The part of the brain that handles Fight or Flight response is called the Amygdala. When the brain gets a signal of danger, it triggers an immediate response, the familiar Fight or Flight response. That’s a good thing, because when we face danger, we need to react quickly and powerfully. The Amygdala doesn’t care how often it’s activated; it will react to actual and perceived fears, whether real or imagined as its purpose is to keep us safe.
The Amygdala is always alert to any sign of danger & when it sees it, true or false; it presses the “fight or flight” button and fills you with fear. When the danger is real, that’s a good thing; however, the Amygdala works automatically and will frequently make the mistake of seeing danger when none is present. Once the danger is overcome or avoided the Amygdala reverts to its passive mode of simply watching out for danger. The Amygdala learns by association; it associates the thing that causes you to feel fear, e.g. entering a crowded shop; seeing a dog; hearing the phone ring; as a source of danger. It doesn’t learn by conscious thought, which is why it’s not possible to talk yourself out of a phobia or anxiety attack. The fear memory is stored as a conditioned fear, and can only be relieved by more conditioning, not discussion or reason.
The Amygdala only learns when it’s fully activated, when it spots something it considers dangerous. It only forms new memories and associations, new lessons, when we’ve become afraid. The rest of the time it’s on autopilot, passively watching. So in essence, avoiding the feared object or activity, allows the Amygdala to continue “believing” the same old mistakes, without a chance to learn anything new. Equally, if we flee the scene every time we have an anxiety attack, the Amygdala learns that this action is what’s needed to keep us safe.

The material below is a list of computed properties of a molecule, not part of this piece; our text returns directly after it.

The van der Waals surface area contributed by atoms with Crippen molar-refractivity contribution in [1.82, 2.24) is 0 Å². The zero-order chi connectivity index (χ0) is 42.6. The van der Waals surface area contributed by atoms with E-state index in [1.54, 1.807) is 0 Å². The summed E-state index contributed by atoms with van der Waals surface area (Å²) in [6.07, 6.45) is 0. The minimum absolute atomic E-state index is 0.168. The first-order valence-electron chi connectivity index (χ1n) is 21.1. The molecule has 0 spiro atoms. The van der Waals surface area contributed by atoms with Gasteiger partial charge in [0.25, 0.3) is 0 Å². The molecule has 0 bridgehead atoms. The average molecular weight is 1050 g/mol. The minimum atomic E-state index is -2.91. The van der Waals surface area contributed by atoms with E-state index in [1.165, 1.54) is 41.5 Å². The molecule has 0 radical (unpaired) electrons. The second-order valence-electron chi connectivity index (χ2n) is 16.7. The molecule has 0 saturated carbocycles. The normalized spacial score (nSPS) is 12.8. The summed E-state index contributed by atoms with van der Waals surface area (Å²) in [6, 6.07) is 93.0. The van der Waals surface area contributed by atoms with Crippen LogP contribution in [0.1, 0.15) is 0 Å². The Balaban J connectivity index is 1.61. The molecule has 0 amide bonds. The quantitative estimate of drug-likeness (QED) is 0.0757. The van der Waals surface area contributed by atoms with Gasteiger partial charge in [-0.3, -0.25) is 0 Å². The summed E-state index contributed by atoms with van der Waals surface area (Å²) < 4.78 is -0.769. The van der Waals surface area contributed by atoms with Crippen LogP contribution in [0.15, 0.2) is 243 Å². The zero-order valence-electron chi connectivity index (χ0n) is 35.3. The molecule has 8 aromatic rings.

How to Retrain the Amygdala:
Firstly, the Amygdala has to be activated by being exposed to the trigger that is fear inducing. This allows the Amygdala an opportunity to learn that the feared object and/or place are not dangerous or threatening as it had been conditioned to believe. With repeated exposures the Amygdala will develop a new memory, one that lets us get on with our lives, without being disrupted by phobias and/or anxiety attacks. Key to successful exposure therapy is to gradually & continually arrange to activate the Amygdala by exposing ourselves to what we fear, and then staying in place, making sure that the fear leaves before we do.
In conclusion, exposure therapy is considered the gold-standard treatment for individuals with PTSD and/or phobia. This technique firstly requires education by the therapist about this type of treatment, enabling the person to learn more about their symptoms. The next step is breathing retraining as a way of inducing relaxation. Most people, when scared or anxious, do not breathe properly; learning how to control breathing can lessen immediate distress. The individual works with the therapist to approach trauma-related situations and memories at a comfortable pace, usually, starting with things that are less distressing and moving towards things that are more distressing. With time and practice, they will be able to see that they can master stressful situations, objects or memories that are fear-evoking; the goal being that they, and not the memories, object or situation, can take back control of their life & of how they feel.